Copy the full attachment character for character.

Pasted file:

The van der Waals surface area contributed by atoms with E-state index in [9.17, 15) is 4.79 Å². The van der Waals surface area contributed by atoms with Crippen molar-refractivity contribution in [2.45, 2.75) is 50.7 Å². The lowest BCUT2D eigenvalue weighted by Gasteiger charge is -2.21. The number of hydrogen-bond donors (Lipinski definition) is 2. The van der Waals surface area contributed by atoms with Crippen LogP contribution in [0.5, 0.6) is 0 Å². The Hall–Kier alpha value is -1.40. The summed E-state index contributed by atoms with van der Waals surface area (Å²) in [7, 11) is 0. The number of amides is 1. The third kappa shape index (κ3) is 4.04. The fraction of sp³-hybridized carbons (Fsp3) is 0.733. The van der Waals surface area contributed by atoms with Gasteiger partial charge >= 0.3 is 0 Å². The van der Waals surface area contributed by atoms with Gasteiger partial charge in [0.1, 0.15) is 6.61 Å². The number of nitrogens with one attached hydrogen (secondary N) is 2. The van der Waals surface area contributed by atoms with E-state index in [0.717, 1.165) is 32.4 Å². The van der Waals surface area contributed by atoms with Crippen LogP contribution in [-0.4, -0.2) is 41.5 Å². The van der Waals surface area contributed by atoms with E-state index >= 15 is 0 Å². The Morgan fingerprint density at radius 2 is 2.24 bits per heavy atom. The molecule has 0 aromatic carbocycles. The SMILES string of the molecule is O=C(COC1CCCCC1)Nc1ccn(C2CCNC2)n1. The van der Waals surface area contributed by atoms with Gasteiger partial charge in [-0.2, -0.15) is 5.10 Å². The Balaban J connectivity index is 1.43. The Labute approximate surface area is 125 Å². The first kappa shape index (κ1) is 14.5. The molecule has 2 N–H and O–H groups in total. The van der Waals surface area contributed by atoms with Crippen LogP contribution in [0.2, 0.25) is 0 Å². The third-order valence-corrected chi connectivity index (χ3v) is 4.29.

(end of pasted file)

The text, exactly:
The van der Waals surface area contributed by atoms with E-state index in [9.17, 15) is 4.79 Å². The van der Waals surface area contributed by atoms with Crippen molar-refractivity contribution in [2.45, 2.75) is 50.7 Å². The lowest BCUT2D eigenvalue weighted by Gasteiger charge is -2.21. The number of hydrogen-bond donors (Lipinski definition) is 2. The van der Waals surface area contributed by atoms with Crippen LogP contribution in [0.5, 0.6) is 0 Å². The Hall–Kier alpha value is -1.40. The summed E-state index contributed by atoms with van der Waals surface area (Å²) in [7, 11) is 0. The number of amides is 1. The third kappa shape index (κ3) is 4.04. The fraction of sp³-hybridized carbons (Fsp3) is 0.733. The van der Waals surface area contributed by atoms with Gasteiger partial charge >= 0.3 is 0 Å². The van der Waals surface area contributed by atoms with Gasteiger partial charge in [0.1, 0.15) is 6.61 Å². The number of nitrogens with one attached hydrogen (secondary N) is 2. The van der Waals surface area contributed by atoms with E-state index in [0.717, 1.165) is 32.4 Å². The van der Waals surface area contributed by atoms with Crippen LogP contribution in [-0.4, -0.2) is 41.5 Å². The van der Waals surface area contributed by atoms with E-state index >= 15 is 0 Å². The Morgan fingerprint density at radius 2 is 2.24 bits per heavy atom. The molecule has 0 aromatic carbocycles. The SMILES string of the molecule is O=C(COC1CCCCC1)Nc1ccn(C2CCNC2)n1. The van der Waals surface area contributed by atoms with Gasteiger partial charge in [-0.2, -0.15) is 5.10 Å². The Balaban J connectivity index is 1.43. The Labute approximate surface area is 125 Å². The first kappa shape index (κ1) is 14.5. The molecule has 2 N–H and O–H groups in total. The van der Waals surface area contributed by atoms with Crippen LogP contribution in [0.2, 0.25) is 0 Å². The third-order valence-corrected chi connectivity index (χ3v) is 4.29.